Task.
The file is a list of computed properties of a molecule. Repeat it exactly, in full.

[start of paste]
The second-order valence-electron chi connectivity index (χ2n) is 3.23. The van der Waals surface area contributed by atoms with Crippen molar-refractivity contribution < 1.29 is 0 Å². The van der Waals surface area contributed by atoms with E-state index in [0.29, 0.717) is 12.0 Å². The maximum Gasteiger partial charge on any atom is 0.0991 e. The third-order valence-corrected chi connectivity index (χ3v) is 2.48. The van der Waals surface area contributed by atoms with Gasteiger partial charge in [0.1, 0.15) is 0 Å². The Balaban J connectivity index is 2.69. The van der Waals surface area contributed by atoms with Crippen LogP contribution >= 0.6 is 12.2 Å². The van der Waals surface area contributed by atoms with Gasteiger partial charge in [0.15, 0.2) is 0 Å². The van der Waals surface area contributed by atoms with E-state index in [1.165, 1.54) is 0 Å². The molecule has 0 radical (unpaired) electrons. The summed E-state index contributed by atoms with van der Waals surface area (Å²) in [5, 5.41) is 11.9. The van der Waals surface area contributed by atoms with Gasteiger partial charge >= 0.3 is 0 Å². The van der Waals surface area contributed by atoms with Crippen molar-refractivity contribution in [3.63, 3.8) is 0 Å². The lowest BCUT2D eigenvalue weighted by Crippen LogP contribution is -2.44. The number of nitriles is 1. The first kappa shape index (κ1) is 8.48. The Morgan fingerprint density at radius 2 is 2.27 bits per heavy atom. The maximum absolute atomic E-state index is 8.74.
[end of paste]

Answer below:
The second-order valence-electron chi connectivity index (χ2n) is 3.23. The van der Waals surface area contributed by atoms with Crippen molar-refractivity contribution < 1.29 is 0 Å². The van der Waals surface area contributed by atoms with E-state index in [0.29, 0.717) is 12.0 Å². The maximum Gasteiger partial charge on any atom is 0.0991 e. The third-order valence-corrected chi connectivity index (χ3v) is 2.48. The van der Waals surface area contributed by atoms with Gasteiger partial charge in [0.1, 0.15) is 0 Å². The Balaban J connectivity index is 2.69. The van der Waals surface area contributed by atoms with Crippen LogP contribution >= 0.6 is 12.2 Å². The van der Waals surface area contributed by atoms with Gasteiger partial charge in [0.15, 0.2) is 0 Å². The van der Waals surface area contributed by atoms with E-state index in [1.165, 1.54) is 0 Å². The molecule has 0 radical (unpaired) electrons. The summed E-state index contributed by atoms with van der Waals surface area (Å²) in [5, 5.41) is 11.9. The van der Waals surface area contributed by atoms with Gasteiger partial charge >= 0.3 is 0 Å². The van der Waals surface area contributed by atoms with Crippen molar-refractivity contribution in [3.63, 3.8) is 0 Å². The lowest BCUT2D eigenvalue weighted by Crippen LogP contribution is -2.44. The number of nitriles is 1. The first kappa shape index (κ1) is 8.48. The Morgan fingerprint density at radius 2 is 2.27 bits per heavy atom. The maximum absolute atomic E-state index is 8.74.